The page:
Beyond the Boundaries of the Self: Applying Relational Theory Towards an Understanding of the Teacher-Student Relationship as a Driver of Motivation in Foreign Language Learning
Keywords:FL motivation, learner psychology, L2 motivational self-system, relational theory
Previous research on the foreign language (FL) learner has yielded a rich body of knowledge on personality, individual differences, and conceptions of the self as a measure of motivation. While these contributions have greatly enriched our understanding of learner psychology, the current paper proposes an analytical framing of language learning based on relational theory, which positions human relationships with others as the main driver of the psyche and behavior. As human beings are relationally dependent from birth, according to this theory, the self can only be conceptualized in relation to others. Applied to language learning, this perspective shifts the focus from the attainment of knowledge as an individual, private endeavor, to a relational process in which students and teacher are interwoven perforce. As part of a larger study on student perceptions of teacher emotion, qualitative data were collected as case studies from eight adult learners and analyzed using qualitative content analysis. Results support the power of the teacher-student relationship to influence and motivate students both positively and negatively, affirming the notion of FL learning as a relational process in accordance with Gergen’s (2009) notion that relationships are not merely the self interacting with the other but a true confluence.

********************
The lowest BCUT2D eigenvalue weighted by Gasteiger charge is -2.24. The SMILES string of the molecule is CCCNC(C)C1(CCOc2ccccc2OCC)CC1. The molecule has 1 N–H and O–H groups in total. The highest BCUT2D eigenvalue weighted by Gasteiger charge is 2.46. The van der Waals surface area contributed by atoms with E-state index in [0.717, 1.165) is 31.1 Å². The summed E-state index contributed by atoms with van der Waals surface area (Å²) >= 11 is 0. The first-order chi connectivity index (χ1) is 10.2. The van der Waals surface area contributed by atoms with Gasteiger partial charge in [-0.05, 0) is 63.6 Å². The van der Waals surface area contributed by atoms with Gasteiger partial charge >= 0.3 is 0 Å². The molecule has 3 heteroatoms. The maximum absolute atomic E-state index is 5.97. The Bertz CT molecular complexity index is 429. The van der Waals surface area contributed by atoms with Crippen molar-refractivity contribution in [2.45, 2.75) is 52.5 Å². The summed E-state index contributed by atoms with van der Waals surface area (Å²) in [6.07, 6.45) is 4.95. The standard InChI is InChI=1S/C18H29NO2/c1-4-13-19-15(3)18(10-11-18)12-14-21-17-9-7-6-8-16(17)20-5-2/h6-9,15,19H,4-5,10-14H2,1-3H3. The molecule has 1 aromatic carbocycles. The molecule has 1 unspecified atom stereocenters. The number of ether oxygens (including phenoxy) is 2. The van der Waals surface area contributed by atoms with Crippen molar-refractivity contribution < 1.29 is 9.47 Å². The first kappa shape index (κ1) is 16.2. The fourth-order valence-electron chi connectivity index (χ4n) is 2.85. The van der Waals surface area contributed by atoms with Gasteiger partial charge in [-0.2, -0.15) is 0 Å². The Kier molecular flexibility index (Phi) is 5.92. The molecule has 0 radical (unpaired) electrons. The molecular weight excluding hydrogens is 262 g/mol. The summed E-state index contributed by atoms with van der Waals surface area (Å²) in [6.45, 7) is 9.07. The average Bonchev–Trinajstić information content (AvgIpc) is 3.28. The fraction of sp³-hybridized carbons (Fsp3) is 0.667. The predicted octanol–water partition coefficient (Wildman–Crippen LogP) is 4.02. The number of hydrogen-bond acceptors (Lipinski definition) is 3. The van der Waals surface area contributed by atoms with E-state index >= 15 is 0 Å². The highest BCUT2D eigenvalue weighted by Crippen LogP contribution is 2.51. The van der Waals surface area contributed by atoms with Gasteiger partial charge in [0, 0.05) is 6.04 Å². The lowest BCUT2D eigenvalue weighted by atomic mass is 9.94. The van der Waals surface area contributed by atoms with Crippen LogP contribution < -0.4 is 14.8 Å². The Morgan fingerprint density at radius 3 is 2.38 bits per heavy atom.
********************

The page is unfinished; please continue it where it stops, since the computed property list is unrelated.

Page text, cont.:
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Copyright (c) 2022 Sharona Moskowitz, Jean-Marc Dewaele, Pia Resnik
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